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From "Luc Maisonobe (JIRA)" <>
Subject [jira] [Commented] (MATH-631) "RegulaFalsiSolver" failure
Date Sun, 07 Aug 2011 19:08:27 GMT


Luc Maisonobe commented on MATH-631:

All the above imply that one expects that the algorithm can find the solution.
However, in this implementation, it can't.
Therefore there is a bug, somewhere.

Here, the bug is in the algorithm itself, not in the implementation.

it leads to the impression that the "Regula Falsi" mathematical algorithm can fail to converge,
which is not correct (IIUC).

It is correct. Regula Falsi fails to converge, or rather it can take a too large number of
iteration to converge. This is exactly this behavior that has lead to the construction of
other algorithms like Illinois or Pegasus. These two algorithms try to detect the case when
the same end of the interval is always updated, and the other end remains unchanged. Once
they have detected this, they slightly change the value at one end to trick the linear evaluation
into choosing a value that is very likely to have the required sign to update this other end.
In fact, in many cases depending of the sign of the curvature near the root, as soon as one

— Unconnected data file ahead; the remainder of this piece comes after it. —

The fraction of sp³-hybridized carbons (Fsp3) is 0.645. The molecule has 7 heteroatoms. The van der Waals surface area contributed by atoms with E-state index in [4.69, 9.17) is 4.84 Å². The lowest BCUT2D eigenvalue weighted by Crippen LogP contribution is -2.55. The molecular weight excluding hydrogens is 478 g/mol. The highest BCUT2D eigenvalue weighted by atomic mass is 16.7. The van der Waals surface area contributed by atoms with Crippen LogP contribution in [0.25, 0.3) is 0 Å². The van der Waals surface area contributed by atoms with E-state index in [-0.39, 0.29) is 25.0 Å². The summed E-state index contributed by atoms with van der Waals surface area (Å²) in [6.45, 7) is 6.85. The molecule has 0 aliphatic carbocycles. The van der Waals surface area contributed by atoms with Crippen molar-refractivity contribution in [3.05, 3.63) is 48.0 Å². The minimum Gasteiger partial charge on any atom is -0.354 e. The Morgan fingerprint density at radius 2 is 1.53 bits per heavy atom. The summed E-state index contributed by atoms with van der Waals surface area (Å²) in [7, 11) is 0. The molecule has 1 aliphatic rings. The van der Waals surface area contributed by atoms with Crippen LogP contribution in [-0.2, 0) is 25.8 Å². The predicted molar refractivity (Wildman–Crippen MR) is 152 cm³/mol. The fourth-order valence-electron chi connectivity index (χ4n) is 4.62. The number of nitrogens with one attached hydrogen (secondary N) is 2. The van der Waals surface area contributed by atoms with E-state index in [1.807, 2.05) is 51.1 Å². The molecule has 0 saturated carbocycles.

end is very close to the root the linear interpolation will always remain on the same side
of the root and hence will update this end.

I agree with Dennis here, the change needed to ensure convergence is not tool long is to choose
a better algorithm, such as Illinois, Pegasus ... or the nth order bracketing solver I recently
added. Regula Falsi should remain the reference Regula Falsi, just as secant and Brent should
remain the reference ones.

> "RegulaFalsiSolver" failure
> ---------------------------
>                 Key: MATH-631
>                 URL:
>             Project: Commons Math
>          Issue Type: Bug
>            Reporter: Gilles
>             Fix For: 3.0
> The following unit test:
> {code}
> @Test
> public void testBug() {
>     final UnivariateRealFunction f = new UnivariateRealFunction() {
>             @Override
>             public double value(double x) {
>                 return Math.exp(x) - Math.pow(Math.PI, 3.0);
>             }
>         };
>     UnivariateRealSolver solver = new RegulaFalsiSolver();
>     double root = solver.solve(100, f, 1, 10);
> }
> {code}
> fails with
> {noformat}
> illegal state: maximal count (100) exceeded: evaluations
> {noformat}
> Using "PegasusSolver", the answer is found after 17 evaluations.

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